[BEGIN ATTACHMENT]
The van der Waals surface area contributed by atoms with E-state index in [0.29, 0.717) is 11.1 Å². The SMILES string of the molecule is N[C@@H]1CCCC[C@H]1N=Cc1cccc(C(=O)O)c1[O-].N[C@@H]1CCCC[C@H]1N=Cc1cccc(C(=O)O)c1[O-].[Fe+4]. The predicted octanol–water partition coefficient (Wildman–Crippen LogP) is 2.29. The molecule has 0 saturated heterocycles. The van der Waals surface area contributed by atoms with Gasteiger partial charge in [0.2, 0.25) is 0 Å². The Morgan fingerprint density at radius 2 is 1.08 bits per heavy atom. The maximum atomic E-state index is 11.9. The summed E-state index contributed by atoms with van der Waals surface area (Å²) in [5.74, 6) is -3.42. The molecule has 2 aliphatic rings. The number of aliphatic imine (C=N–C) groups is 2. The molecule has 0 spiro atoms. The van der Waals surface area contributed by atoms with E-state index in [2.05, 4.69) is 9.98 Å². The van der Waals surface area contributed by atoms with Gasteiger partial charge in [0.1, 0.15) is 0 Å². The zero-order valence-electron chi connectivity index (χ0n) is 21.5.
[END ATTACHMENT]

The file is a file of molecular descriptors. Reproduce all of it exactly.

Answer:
The van der Waals surface area contributed by atoms with E-state index in [0.29, 0.717) is 11.1 Å². The SMILES string of the molecule is N[C@@H]1CCCC[C@H]1N=Cc1cccc(C(=O)O)c1[O-].N[C@@H]1CCCC[C@H]1N=Cc1cccc(C(=O)O)c1[O-].[Fe+4]. The predicted octanol–water partition coefficient (Wildman–Crippen LogP) is 2.29. The molecule has 0 saturated heterocycles. The van der Waals surface area contributed by atoms with Gasteiger partial charge in [0.2, 0.25) is 0 Å². The Morgan fingerprint density at radius 2 is 1.08 bits per heavy atom. The maximum atomic E-state index is 11.9. The summed E-state index contributed by atoms with van der Waals surface area (Å²) in [5.74, 6) is -3.42. The molecule has 2 aliphatic rings. The number of aliphatic imine (C=N–C) groups is 2. The molecule has 0 spiro atoms. The van der Waals surface area contributed by atoms with E-state index in [2.05, 4.69) is 9.98 Å². The van der Waals surface area contributed by atoms with Gasteiger partial charge in [0.1, 0.15) is 0 Å². The zero-order valence-electron chi connectivity index (χ0n) is 21.5.